But the reputable shipyard also launched around 30 luxury yachts built from scratch, all of which were custom-made projects. Some of the most famous ones are the 45-meter (147 feet) Ilona (currently known as Moatize), delivered in 1999, and the 44-meter (145 feet) sailing catamaran Hemisphere. Steel, the 55-meter (180-foot) ice-class expedition vessel, would become the Pendennis flagship in 2009 when it made its glorious debut. Today, Steel is still the largest-volume vessel built at the British yard.
Steel's original owner is still mysterious, but according to the shipyard, he played an active role in the design and styling of the bespoke superyacht. Burness Corlett & Partners, based in Southampton, were responsible for the impressive naval architecture, while Liebowitz & Pritchard created the yacht's exquisite interior style with a nostalgic retro vibe.
Following a minor refit at its original shipyard in 2016, Steel went from dark green to dark navy. The color may have changed, but Steel continues to flaunt a high prow, a hydraulic elevating crow's nest, a rounded stern that gives it a majestic, sculptural look, and a forward work deck that isn't disguised in any way.
Steel is, above all else, a rugged expedition yacht born for world exploration. Its awe-inspiring silhouette is primarily oriented toward performance and resilience. As its name suggests, it was built mainly in steel, with the deckhouse and upperworks made of aluminum. The rounded stern underbody is specifically designed to enhance stability. Four Quantum zero-speed stabilizers were also added to eliminate the pesky rolling motion at anchor.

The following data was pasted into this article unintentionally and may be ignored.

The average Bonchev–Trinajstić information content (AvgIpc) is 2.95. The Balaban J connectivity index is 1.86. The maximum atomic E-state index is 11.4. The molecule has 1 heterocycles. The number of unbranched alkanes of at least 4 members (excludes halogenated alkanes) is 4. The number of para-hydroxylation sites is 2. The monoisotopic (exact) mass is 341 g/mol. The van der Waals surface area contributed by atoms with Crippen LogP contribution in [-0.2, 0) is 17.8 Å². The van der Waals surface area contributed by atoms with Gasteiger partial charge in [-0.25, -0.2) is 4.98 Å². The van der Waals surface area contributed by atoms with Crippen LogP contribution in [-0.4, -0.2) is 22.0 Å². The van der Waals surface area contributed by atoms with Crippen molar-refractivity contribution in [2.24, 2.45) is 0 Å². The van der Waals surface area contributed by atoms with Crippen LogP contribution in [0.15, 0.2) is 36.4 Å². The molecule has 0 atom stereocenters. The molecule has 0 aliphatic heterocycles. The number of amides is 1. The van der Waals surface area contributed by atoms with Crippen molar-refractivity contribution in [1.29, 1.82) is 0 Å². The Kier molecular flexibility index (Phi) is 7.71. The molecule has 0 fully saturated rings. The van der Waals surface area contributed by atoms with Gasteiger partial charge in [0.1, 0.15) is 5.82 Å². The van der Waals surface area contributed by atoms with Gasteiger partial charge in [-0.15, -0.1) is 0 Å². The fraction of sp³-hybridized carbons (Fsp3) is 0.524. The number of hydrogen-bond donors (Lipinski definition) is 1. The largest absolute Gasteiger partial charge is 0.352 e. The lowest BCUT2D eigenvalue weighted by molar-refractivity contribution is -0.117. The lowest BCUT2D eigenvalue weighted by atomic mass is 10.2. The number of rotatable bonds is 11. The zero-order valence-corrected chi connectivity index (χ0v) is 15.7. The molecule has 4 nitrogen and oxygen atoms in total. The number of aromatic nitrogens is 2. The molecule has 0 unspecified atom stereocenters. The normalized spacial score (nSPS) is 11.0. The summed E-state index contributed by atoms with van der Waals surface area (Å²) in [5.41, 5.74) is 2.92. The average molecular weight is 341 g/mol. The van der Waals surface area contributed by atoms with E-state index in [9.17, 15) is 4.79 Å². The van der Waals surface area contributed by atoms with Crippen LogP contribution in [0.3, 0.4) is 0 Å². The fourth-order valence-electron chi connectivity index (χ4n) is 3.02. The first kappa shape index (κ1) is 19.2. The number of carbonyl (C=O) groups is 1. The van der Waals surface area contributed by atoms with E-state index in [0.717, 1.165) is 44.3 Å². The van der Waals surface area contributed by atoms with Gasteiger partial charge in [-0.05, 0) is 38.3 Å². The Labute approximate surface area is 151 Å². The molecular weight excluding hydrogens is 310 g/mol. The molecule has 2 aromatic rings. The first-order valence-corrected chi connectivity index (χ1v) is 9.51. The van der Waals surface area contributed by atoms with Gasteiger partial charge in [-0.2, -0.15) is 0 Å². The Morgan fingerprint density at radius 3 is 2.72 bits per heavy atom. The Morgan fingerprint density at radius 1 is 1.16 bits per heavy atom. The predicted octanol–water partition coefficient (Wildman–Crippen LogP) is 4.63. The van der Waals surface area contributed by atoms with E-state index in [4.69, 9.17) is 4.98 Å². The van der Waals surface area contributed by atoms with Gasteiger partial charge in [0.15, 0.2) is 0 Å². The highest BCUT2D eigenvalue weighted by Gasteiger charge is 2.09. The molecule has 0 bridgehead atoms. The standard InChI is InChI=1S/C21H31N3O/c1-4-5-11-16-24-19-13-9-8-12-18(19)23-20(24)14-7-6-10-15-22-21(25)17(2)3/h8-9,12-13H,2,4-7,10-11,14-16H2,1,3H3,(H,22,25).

What this means is that Steel is a seaworthy long-range expedition vessel that can make its way through ice that is up to one meter thick. It also holds the fuel capacity, extensive storage, and power to travel as far as 5,000 nautical miles (9,260 km) at 12 knots (22 kph). At an economical speed, it promises an impressive range of 7,000 nautical miles (13,000 km).
What makes this British beast iconic is that it doesn't stop at top-notch performance but couples it with the sumptuous, luxurious interiors of a superyacht. For that reason, Steel was called "a beautiful contradiction." While its exterior is unapologetically rough and rugged, its interiors take you back in time to the golden era of luxury cruising, the 1920s. On board this spacious vessel (769 GT volume), you'll discover the timeless elegance and exquisite comfort of a classic cruiser.
The lavish accommodation includes a master suite with a huge en-suite bathroom that boasts a retro-style free-standing bathtub, a spacious double cabin, and four twin cabins. Additional Pullman berths add flexibility to this generous configuration, which makes Steel particularly suitable for large families or groups of friends. Just like luxury cruise ships from the golden age, Steel boasts a nearly one-to-one guest-crew ratio, with accommodation for 12 guests and 11 crew members.
Designed for challenging expeditions, this powerful yacht is equally about onboard luxury. Its ingenious layout includes a wide variety of dining options, including the grand room with a 12-seat dining setup perfect for elegant parties and several al-fresco options. The modern amenities include a large, active-current swimming pool that's great for both relaxation and working out and a separate, well-equipped gym.
Luckily, this world-cruising masterpiece valued at somewhere around $29 million is available for charter customers. Those who can afford to spend more than $250,000 for one week onboard will be fully immersed in this iconic yacht's classic ambiance without sacrificing any of today's typical superyacht pampering options.